Take the 2-minute tour ×
MathOverflow is a question and answer site for professional mathematicians. It's 100% free, no registration required.

Let $P$ be the joint distribution of two random variables $X$ and $Y$, that both have support on $(0,1)$ (I am also interested in the case where $X$ takes values on $k$-dimensional simplex, but I would be happy to start with the simple case).

Now, suppose that for all $n,m \in \mathbb{N}$, we have:

$E[X^nY^m] = E[X^n]E[Y^m]$

Is this a sufficient condition for independence of $X$ and $Y$? Are there other conditions I would need?

I suspect that I may need some knowledge of higher order moment problems: does anyone have any suggestions for useful references?

share|improve this question
4  
Yes because all continuous functions $f$, $g$ can be approximated by polynomials on compact sets, so you get $E(f(X)g(Y))=Ef(X)Eg(Y)$, which is equivalent to the independence. It all gets trickier when the supports are unbounded but it is another story. –  fedja May 29 '11 at 14:50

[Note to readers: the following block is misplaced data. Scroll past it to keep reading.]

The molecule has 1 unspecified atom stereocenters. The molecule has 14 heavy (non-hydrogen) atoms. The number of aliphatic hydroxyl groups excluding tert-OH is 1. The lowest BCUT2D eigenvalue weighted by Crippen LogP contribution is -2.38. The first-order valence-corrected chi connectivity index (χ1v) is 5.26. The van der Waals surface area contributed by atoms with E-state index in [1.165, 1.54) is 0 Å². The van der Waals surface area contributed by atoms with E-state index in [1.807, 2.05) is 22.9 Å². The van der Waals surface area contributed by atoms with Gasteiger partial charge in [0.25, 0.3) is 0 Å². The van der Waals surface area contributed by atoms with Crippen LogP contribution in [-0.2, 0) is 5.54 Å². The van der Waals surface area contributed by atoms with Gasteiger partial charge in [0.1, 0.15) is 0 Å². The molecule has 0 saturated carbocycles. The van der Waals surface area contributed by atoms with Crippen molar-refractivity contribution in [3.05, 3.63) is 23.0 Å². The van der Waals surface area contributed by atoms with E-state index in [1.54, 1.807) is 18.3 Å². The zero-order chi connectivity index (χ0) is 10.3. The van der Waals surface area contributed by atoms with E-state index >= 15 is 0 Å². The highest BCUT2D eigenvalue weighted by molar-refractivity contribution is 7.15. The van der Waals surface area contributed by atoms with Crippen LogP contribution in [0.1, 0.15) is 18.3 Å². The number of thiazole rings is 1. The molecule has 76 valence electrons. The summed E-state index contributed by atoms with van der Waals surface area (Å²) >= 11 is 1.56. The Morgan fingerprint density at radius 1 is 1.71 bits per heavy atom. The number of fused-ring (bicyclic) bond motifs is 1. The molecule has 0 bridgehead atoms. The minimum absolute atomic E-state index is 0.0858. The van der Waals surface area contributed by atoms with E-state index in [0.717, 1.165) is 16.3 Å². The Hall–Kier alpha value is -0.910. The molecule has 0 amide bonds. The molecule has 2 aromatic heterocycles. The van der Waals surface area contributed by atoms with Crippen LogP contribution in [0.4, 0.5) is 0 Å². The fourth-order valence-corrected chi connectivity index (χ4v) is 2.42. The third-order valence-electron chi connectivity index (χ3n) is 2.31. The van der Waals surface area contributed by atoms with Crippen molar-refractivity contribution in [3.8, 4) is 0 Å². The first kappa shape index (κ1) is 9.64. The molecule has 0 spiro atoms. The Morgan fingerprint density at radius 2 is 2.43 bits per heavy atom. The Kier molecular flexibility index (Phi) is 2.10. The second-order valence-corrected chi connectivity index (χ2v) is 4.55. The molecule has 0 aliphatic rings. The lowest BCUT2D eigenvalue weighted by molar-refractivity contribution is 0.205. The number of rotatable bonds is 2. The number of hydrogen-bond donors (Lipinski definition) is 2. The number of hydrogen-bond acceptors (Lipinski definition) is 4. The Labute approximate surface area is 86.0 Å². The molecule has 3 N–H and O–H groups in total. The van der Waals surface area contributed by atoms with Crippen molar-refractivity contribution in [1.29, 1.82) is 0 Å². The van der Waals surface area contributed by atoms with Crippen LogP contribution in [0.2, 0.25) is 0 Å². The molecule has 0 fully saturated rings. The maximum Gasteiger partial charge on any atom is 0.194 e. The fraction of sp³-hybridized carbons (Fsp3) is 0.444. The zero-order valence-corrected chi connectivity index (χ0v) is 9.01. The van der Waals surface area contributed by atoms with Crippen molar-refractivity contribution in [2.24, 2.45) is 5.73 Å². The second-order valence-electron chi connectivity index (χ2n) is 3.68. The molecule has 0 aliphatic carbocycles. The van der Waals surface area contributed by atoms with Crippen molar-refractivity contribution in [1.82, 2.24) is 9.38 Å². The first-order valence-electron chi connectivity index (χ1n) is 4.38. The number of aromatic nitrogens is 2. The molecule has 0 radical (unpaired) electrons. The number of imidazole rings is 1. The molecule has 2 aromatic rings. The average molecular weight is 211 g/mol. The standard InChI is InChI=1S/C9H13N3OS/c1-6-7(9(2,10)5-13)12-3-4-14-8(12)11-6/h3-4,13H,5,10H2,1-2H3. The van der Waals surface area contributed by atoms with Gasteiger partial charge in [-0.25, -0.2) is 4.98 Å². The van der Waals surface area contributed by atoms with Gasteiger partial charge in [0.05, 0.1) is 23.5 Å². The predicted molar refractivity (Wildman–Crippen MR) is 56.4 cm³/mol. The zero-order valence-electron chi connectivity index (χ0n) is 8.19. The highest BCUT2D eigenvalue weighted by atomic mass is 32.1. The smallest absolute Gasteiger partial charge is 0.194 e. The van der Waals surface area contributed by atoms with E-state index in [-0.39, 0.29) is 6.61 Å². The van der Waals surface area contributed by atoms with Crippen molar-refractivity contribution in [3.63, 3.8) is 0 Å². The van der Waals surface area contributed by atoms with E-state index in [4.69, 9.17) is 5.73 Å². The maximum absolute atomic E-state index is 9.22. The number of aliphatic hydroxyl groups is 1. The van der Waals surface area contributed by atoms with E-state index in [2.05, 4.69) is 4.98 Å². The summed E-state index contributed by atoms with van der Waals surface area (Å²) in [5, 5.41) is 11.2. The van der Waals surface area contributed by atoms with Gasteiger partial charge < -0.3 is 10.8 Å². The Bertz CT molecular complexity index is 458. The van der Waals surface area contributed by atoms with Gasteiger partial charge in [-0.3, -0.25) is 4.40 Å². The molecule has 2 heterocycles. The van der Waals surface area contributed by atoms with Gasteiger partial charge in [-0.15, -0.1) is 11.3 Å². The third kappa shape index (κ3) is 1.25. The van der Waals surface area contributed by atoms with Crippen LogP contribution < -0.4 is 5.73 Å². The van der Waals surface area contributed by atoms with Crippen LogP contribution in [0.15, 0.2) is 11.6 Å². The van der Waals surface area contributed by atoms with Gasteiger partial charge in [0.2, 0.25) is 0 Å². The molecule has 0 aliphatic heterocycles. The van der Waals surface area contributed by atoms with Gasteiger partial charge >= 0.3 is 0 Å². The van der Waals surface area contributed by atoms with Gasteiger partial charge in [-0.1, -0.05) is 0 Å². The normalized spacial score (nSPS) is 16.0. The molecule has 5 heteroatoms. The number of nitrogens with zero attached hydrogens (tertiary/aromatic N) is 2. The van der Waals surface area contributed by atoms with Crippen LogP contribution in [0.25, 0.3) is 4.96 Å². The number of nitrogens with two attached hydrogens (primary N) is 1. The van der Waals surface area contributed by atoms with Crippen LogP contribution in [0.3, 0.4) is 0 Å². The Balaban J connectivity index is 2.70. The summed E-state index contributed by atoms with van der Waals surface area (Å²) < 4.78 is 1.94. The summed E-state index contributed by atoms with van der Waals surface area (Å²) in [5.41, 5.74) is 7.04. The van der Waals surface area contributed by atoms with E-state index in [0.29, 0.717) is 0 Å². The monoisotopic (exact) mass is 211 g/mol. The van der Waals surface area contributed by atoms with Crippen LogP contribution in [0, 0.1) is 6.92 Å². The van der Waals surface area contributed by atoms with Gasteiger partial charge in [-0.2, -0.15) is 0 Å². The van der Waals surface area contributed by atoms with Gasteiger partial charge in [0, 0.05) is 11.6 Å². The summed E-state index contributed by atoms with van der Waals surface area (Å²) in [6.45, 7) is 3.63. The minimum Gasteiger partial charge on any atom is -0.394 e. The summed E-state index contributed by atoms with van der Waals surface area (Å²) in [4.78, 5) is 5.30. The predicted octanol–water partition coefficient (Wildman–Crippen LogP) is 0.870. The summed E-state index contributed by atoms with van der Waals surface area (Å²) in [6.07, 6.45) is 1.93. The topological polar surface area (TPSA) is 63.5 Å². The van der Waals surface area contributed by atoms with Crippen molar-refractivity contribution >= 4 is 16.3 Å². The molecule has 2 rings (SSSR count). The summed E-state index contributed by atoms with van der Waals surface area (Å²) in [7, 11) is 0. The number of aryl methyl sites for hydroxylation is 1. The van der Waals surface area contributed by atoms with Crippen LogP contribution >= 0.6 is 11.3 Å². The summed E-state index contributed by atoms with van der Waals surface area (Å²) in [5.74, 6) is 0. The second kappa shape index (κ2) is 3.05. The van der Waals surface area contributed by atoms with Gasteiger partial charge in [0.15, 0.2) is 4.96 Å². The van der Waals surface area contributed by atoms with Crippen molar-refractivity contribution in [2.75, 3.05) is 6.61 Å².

add comment

1 Answer

up vote 6 down vote accepted

By your assumptions, for all polynomial $Q$ and $R$, you have : $$ E(Q(X)R(Y))=E(Q(X))E(R(Y)). $$ Then, as $X$ and $Y$ are bounded, by Stone-Weierstrass theorem, you get the same equality for all continuous maps $Q$ and $R$. Using for example results about the Fourier transform you get independence of $X$ and $Y$.

You can avoid quite easily the use of Fourier transform if you prefer. The aim is to prove that $(X,Y)$ has the same law as $(X',Y')$ where $X'$ and $Y'$ are independent and have the same law as $X$ and $Y$, respectively. Your assumption is $E(X^nY^m)=E(X'^nY'^m)$ for all $n,m$ and Stone-Weistrass gives you $E(f(X,Y))=E(f(X',Y'))$ for all continuous $f$. The result follows.

When the random variable are bounded this is quite easy.

share|improve this answer
add comment

Your Answer

 
discard

By posting your answer, you agree to the privacy policy and terms of service.

Not the answer you're looking for? Browse other questions tagged or ask your own question.